Are You Analytic?
23rd June 2015 | Mike Grigsby
Marketing Analytics Author Mike Grigsby Identifies What Makes a Person Analytic
In the movie The Graduate when Ben (Dustin Hoffman) got out of college his parents threw him a party. One of the guests gave Ben some (whispered) career advice, “Plastics”. Oh, and this was in 1967. Clearly ten years later that advice would be, “Computers and / or Technology”. In the 1990s it would be, “Internet, Online, Networking”. Now it would be “Digital, Big Data, and Social Media”. What’s next?
Since the arrival of PCs forty years ago (and the exponential proliferation of technology) the ability to use data has lagged the ability to create data. We’ve known this for a long time, but insights are falling behind faster and faster, and the gap is now so egregious that something drastic must be done. All hands on deck! Today advice to a college graduate should be “Analytics.”
So, could this be you? How do you know if you may be “Analytic”?
TRAITS OF AN ANALYTIC PERSONALITY
You may be analytic if you see relationships. When I was in third grade my teacher warned us that we would start long division next week. She was very serious about it and gave me an especially hard look, because I had been somewhat a class clown. Can you believe it? Anyway, when the BIG DAY arrived that we would start long division she set the stage by asking, “Can you divide 5 evenly?” The idea of course was to motivate us to understand the concept of “remainders.” She paused dramatically but was crestfallen when I yelled out, “Of course you can. Two and a half and two and a half!” She sent me to the office. Now in truth I often deserved to go to the office but not that time. I saw a relationship, it was clear and obvious.
You may be analytic if you think in terms of causality. Of course analytic folks have a quantitative bent. Duh. But it is not necessarily some facility with numeric calculation. They probably have some measure of formal mathematic / statistical education but maybe not. The main thing is that analytic folks see things as THIS causes THAT. This metric is caused (directly or indirectly) by an interaction with that metric. It can’t really be taught, it is a way of thinking about the world.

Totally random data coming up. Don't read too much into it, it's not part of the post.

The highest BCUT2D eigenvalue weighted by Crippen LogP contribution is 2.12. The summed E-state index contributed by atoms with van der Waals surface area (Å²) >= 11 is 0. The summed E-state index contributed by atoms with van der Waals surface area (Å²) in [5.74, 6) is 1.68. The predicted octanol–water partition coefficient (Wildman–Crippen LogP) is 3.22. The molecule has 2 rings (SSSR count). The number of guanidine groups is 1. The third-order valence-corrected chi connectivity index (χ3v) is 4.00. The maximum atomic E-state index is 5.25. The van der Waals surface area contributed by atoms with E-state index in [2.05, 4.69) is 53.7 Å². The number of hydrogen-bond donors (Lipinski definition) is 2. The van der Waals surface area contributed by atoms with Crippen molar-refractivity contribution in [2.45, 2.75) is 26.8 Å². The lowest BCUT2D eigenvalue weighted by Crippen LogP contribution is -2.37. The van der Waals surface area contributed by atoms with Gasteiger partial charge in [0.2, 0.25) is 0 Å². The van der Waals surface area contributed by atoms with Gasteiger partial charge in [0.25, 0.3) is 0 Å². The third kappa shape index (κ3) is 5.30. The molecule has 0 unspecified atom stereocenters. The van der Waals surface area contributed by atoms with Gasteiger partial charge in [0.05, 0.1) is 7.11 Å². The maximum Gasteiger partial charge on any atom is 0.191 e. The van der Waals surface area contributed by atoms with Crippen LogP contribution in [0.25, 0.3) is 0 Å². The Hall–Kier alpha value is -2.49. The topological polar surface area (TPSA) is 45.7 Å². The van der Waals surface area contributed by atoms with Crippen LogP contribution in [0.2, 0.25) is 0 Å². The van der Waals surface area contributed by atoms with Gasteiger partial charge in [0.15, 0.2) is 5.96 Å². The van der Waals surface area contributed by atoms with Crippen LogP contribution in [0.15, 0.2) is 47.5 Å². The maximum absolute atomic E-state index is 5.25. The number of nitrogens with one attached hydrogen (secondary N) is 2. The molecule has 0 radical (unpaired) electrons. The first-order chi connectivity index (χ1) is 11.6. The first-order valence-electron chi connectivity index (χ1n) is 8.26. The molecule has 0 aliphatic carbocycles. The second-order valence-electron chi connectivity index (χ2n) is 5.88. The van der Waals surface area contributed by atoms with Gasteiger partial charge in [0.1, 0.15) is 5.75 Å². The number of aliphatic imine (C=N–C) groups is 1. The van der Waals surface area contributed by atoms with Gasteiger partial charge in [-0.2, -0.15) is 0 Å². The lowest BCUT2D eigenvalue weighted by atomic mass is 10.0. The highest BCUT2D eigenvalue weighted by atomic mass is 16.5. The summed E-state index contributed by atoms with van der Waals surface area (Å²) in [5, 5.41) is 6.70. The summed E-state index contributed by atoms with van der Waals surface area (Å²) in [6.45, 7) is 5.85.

You may be analytic if you wanna quantify that causality. That’s the name of the game. It’s not just thinking that price causes units to move, but discovering elasticity (for example) quantifies the strength of that relationship. Quantifying causality is the Holy Grail.
You may be analytic if quantifying that causality is a near obsession. Analytic people will thrill to the hunt of finding this. Yes they are probably curious and creative but there is a near obsession with finding and quantifying that relationship. Why are analytic folks so driven to discover and prove that THIS causes THAT? My hypothesis is that they have a bent to the logical / rational side and a natural deductive process. Logic is the science of non-contradictory identification. And let’s face it, most of the world is NOT understandable, most people appear seemingly irrational and full of contradictions. And since marketing analytics is usually about consumer behavior (we try to understand and incent and change that behavior) a theory of causality applied to people underlies both personal and professional thinking. That means, if we quantitatively prove a relationship exists, it gives us a sigh of relief in that maybe the world is not as irrational as it sometimes appears. We sleep better at night believing people and consumers may be understandable after all.
Analytics is a key skill for the foreseeable future. The ability to derive insights from the mounds of data now so easily generated will save corporations from majoring on the minors and paralysis of analysis. So, are you one of the analysts?
About the author: Mike Grigsby has been involved in marketing science for over 25 years. He was marketing research director at Millward Brown and has held leadership positions at Hewlett-Packard and the Gap. With a wealth of practitioner experience at the forefront of marketing science and data analytics, he now heads up the strategic retail analysis practice at Targetbase. Mike is also known for academic work, having written articles for academic and trade journals and taught at both the graduate and undergraduate levels. He is a regular speaker at trade conventions and seminars.
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